Getting to know the friendly face of Commons: Nancy Rinks


Photo Credit Sydney Hoek

She sits in the swivel chair at Commons and looks students in the eye as they approach. Her cheerful voice never fails to ring out a variation of “Hi” or “How ya doing?”

Nancy Rinks has been working at Calvin cafeterias for as long as many freshmen have been alive (18 years) and she loves it.

“She’s very welcoming and smiling, happy. It’s good to see the same person every day, too,” said sophomore nursing student Natalie Voss. “It’s a sense of familiarity. It’s almost like having a mom, like when you come downstairs for breakfast in the morning and always see the same person.”

Food service coordinator Lindsay Cato says that Rinks adds something immaterial to the dining experience at Commons.

“She’s very caring. She cares about the students. She cares about her job. She puts a lot of thought into her work. Everything she does, she does with a purpose,” said Cato.

Especially on Monday mornings, it’s nice to walk in and have somebody who says ‘Hi’ and asks you how you are doing and really cares about it,” said Peter White, a sophomore and biochemistry major from Kenya.

And Rinks’s relationship with many students isn’t confined to the several seconds and “How you doing?” every couple of days.

“I think that with the kids being away from their own parents, a lot of them want that one person who kind of relates to them, who they’re close to, especially girls,” she said. “I’ve had two or three of the girls that I’ve really gotten really close with and it’s kind of like a mother figure, I think, you know, somebody they can talk to when things are going bad and stuff like that.”

Don’t be fooled. She doesn’t just remember the few students with whom she has formed relationships. She remembers students’ responses, she says, and checks back with them if they seem down one day.

“I’ve almost got it,” she chuckles as she punches a student’s number into her scanner. She is close to memorizing it.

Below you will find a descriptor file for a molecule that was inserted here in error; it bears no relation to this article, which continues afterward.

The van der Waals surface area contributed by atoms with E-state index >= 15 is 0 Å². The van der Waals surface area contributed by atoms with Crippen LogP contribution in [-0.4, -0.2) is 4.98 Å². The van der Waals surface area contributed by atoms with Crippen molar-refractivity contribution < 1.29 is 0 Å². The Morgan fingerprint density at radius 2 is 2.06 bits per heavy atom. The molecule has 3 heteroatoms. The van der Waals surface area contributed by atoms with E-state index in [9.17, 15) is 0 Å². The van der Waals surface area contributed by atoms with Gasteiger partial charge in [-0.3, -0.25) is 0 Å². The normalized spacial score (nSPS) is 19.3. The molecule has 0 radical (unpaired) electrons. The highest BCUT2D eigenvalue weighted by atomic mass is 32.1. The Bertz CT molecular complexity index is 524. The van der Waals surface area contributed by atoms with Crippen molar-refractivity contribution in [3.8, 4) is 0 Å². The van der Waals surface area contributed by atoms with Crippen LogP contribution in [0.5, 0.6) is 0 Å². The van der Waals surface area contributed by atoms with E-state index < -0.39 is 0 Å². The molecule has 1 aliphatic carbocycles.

In her nearly two decades at Calvin, she has been able to see many changes. She remembers watching two students’ budding relationship.

“They were two kids who came here. We kinda saw them spark between each other, but they denied that there was anything going on,” she said. “It was just, ‘No, we’re just friends! We’re just friends!’ Well, by the time they finished college after four years, they were engaged and we got to go through all that. It’s a lot of fun when you try to relate to the kids and really try to be friends with them.”

It’s what helps keep her young, she says. Most people can’t believe that she’s in her mid-60s. And it may also come as a surprise that Rinks won her battle with breast cancer in 2011.

It’s hard,” she said. “You spend long hours sitting in a chair, freezing cold because the medicine that they give you is poison.”

The news hit her family hard.

“I was stage three, so I was quite advanced,” she says. “I had to tell my grandkids and my kids what was going on. It was horrible.”

She recalls their reactions.

“I can remember my son and my grandson both saying, ‘When I left and I went out and sat in my car, I was so angry and I just cried and pounded on the steering wheel,’ you know. ‘Why are you doing this to my grandma and my mom?’”

Once she started treatment, though, she remembers her anger evolving into gratitude.

“I had a very easy time with my treatments,” she said. “I would have my treatments on Wednesday. I would be sick Saturday, Sunday, but I only missed one day of actual work other than my surgery.”

The ease of treatment surprised her, though she had to go through chemotherapy, radiation and an operation.

“I watched other women who went through breast cancer and they went through so much,” she said, adding, “It was devastating to lose my hair, but so many other people had to have transfusions and they were so sick that they couldn’t even get out of bed.”

Since being declared cancer-free four years ago, Rinks says that she’s not about to waste any time worrying about the disease.

“I guess I live with; if it’s to be, it’s to be. God will take care of me,” she says. “I’ll go where I’m supposed to go and when it’s over and done with, I’ve got a great family. I’ve got great kids, I’ve had a great job. I’ve had a very full life. So, when he’s ready to take me, he’ll take me and I’m really not to have any anger or regrets or anything like that.”

Now, on the other side of her ordeal, she has some advice for stressed students.

“Try to live your life day to day,” she says. “You’ve got a future ahead of you, but don’t waste your whole life worrying about the future. Things usually work out. I mean, you might have hard times that you don’t know how they are going to turn out, but you also can’t dwell on it.”